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A B C D E F G H I J K L M N O P Q R S T U V W X Y Z  Others 
Titles and names in bold print contain more complete information
Yakov PROTAZANOV
Яков ПРОТАЗАНОВ
Yakov PROTAZANOV
 
USSR, 1919, 37 mn 
Black and white, silent, fiction

To nadezhda, to revnost slepaya

▪ ▪ ▪ ▪ ▪ ▪ ▪

То надежда, то ревность слепая

 

 Tantôt l'espoir, tantôt la jalousie aveugle

 To nadezhda, to revnost slepaya


Other titles : The Child of Another
 
Directed by : Yakov PROTAZANOV (Яков ПРОТАЗАНОВ)
 
Cast
Nikolay RIMSKY (Николай РИМСКИЙ)
Vladimir GAYDAROV (Владимир ГАЙДАРОВ)
Olga YUZHAKOVA (Ольга ЮЖАКОВА)
 
Cinematography : Fyodor BURGASOV (Федор БУРГАСОВ)
Production design : Alexander LOSHAKOV (Александр ЛОШАКОВ)
Production : Iosif Ermol’ev / Ermolieff-Film
Release date in Russia : 05/12/1919
 
 

Commentaries and bibliography
 
1918-1920 is the most confusing period of Russian film history, the interregnum between private productions made by those who have not yet emigrated and the state productions supported by the new Soviet government. Tere was prac-tically no film press at the time – so in most cases we hardly know the plots and casts of the films, let alone the informa-tion about their artistic quality. Even the surviving masterpieces, such as Ljudi gibnut za metall (People Die for Metal, directed either by Jakov Protazanov and Alexandre Volkoff) had no coverage and thus have no production or box-office re-cords whatsoever.Tis also refers to Ditja čužogo – a rath-er mysterious piece of film in spite of the big names in the credits. It is very like-ly that it was not released in its native country until 1924 – and by that time it was treated as a foreign picture, for almost the entire cast and crew had emi- grated soon after the film was made. Te shooting took place in Yalta, not only because of the comfortable climate and the magnificent Crimean landscapes, but also one could always catch a boat to Europe. Ditja čužogo must be the last film Pro-tazanov did in Russia, but it is neither a statement nor a swan song. Te cam-era is almost static, chiaroscuro is “on the level”, backlighting is applied now and then, there are a few beautiful lo-cation shots, the tinting is modest; long takes dominate, but cross-cutting is used in one of the scenes; the acting is rather restrained, particularly consid-ering the subject (betrayal, jealousy, an illegitimate child, a fatal duel and three suicides). In short, it is an average Rus-sian film of the late 1910s. Protazanov was good at this. But he would only go all-out if the subject was of particular interest to him. Tat rarely happened. When it did, he would make Pikovaja dama ( Te Queen of Spades ), Otec Sergij ( Father Sergius ) or Gorničnaja Dženni ( Chambermaid Jenny ), films that would change the face of Russian film. But directing an easy-paced melo-drama about a jealous archeologist and his unfaithful painter bride (by the way, neither painting nor archeology has any role in the plot), and doing that in a country stricken by the civil war was not something that would inspire him. Just a few months later he would start L’Angoissante aventure , the filming of which continued throughout his journey to Constantinople and Marseille and which, both in its subject and aesthetics, would become the beginning of a new fascinating chapter, ‘Russian cinema in exile’.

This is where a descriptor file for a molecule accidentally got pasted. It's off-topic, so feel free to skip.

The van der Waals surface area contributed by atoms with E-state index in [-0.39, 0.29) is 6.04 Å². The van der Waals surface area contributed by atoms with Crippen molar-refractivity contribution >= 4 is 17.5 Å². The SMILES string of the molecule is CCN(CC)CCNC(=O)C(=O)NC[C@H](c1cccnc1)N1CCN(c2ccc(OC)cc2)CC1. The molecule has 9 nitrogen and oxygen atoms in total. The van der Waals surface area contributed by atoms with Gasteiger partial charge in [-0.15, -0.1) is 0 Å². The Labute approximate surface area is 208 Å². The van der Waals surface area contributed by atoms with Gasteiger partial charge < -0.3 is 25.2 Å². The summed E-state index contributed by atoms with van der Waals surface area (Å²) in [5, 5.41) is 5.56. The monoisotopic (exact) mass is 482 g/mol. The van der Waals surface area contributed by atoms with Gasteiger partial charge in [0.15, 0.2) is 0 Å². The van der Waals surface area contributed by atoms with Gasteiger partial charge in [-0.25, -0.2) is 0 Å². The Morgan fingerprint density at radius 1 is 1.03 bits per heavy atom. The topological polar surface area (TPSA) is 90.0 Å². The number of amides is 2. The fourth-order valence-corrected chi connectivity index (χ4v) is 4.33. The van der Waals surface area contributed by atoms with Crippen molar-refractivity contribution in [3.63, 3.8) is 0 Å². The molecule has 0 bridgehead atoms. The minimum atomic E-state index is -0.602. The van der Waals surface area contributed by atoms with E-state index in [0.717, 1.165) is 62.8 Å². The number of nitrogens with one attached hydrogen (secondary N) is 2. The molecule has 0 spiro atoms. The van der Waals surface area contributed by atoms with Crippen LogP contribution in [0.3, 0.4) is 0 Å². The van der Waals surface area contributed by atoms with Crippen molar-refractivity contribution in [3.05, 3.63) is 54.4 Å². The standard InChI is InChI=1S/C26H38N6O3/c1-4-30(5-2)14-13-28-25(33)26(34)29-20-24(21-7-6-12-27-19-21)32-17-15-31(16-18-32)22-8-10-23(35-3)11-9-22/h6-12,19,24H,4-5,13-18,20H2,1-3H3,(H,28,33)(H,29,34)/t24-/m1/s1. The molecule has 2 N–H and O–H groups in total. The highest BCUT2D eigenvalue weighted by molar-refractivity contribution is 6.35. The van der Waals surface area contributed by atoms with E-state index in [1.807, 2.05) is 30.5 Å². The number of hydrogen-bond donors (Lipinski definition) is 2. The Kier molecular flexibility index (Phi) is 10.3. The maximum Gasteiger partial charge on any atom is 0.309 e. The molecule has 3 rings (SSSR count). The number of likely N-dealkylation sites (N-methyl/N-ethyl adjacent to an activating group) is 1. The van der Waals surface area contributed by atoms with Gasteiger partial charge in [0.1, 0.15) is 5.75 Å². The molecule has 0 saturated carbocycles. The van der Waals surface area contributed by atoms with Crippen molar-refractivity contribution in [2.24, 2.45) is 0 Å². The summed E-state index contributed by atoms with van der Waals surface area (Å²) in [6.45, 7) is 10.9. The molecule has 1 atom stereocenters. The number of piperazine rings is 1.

Peter Bagrov

Selected in the following festivals :
- 'Il Cinema Ritrovato' Festival, Bologna (Italy), 2019


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